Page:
"No one knows what destiny has in store but I want that medal" | india | Hindustan Times
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"No one knows what destiny has in store but I want that medal"

india Updated: Dec 28, 2010 22:35 IST
Ajai Masand
Ajai Masand
Hindustan Times
Highlight Story

Ashish Kumar doesn't look his effervescent self. He has been under the weather for a couple of days and the felicitation ceremonies after the Guangzhou Games have left him jaded.

But a peek into the Boys' High School gymnastics hall, where he came as a four-year-old in 1994, enlivens him. He has traveled the world, but this place is closest to his heart.

Even though the equipment at the academy has outlived its utility by years and the paraphernalia is best moved to a junkyard, this is still the place where he wants to train and shape his Olympic dreams. "I haven't known a place more snug than this despite training for months abroad. I feel this is the time the government can chip in and make this academy world class.

"Mishra sir has been running this academy for years with whatever meagre resources he has. We cannot afford to import any costly equipment," says the champion, who has become a household name in Allahabad and a "true son of the soil".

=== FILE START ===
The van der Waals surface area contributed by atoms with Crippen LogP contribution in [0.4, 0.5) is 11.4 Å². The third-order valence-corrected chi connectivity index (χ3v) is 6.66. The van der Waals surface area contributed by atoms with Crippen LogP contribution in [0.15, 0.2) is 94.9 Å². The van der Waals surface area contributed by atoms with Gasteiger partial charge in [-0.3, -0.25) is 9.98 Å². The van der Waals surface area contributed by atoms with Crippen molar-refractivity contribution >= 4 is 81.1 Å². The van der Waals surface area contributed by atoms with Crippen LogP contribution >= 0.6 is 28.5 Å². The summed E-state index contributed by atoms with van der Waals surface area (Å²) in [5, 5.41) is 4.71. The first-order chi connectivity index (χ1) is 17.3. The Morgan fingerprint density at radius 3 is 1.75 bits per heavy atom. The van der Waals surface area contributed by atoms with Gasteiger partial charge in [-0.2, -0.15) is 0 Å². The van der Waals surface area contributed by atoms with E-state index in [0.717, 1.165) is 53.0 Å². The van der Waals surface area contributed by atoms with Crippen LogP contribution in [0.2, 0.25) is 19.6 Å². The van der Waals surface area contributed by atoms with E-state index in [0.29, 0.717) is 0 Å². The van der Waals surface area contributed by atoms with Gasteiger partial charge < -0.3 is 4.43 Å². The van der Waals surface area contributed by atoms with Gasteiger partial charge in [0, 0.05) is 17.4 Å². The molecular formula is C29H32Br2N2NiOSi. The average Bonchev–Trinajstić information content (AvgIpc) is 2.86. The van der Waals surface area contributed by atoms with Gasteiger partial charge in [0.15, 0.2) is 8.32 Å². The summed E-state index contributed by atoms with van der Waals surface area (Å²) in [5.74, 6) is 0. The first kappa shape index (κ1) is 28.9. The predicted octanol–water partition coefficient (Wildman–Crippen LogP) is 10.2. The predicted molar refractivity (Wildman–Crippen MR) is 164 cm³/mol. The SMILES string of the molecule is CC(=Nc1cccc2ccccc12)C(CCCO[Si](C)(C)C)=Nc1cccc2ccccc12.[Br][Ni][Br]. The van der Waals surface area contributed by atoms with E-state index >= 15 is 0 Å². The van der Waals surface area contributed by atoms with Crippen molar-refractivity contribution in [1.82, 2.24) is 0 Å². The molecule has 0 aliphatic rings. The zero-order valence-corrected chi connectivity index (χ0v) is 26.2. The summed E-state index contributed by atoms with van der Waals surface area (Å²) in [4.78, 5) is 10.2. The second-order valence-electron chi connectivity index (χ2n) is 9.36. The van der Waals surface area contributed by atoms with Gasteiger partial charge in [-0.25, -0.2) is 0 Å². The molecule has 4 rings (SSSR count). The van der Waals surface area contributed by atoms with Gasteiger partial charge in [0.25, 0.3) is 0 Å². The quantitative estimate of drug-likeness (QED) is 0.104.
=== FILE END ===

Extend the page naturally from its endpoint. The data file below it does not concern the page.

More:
With the London Olympic Games qualifiers (in Japan) 10 months away, he sounds concerned. "Of what use is the brand new equipment lying in the IG stadium in Delhi, when it cannot be utilized by us," he rues even as his attention is drawn by hordes of tiny-tots who want to train with him. "No one knows destiny, but I want to win an Olympic medal and the government can help by giving one set of equipment to our nursery," says the boy, before adding that his medals at the CWG and Asian Games have already brought about a revolution in the city.

Hailing from a middle-class family, he knows the difficulties his folks faced in trying to procure equipment. "I had no proper shoes, no grips and trained barefoot. Now, I have an imported grip (worth R 5,000) and shoes (worth Rs 3,000), but how many can afford them?

"Our coaches ensured we didn't suffer for lack of equipment. DK Rathore sir (coach) was always at hand to help. I remember him coming to my house and taking me to the academy in the attire I was in. Such is their dedication that they never let go of a talented player." Things haven't changed. The same dedication drives this centre.

The day Ashish landed in Allahabad, the trainees had arranged a gala welcome. "With DJs belting out the latest numbers and thousands lining up the road leading to the centre, it was a memorable homecoming...I wish, I could bring them an Olympic medal too."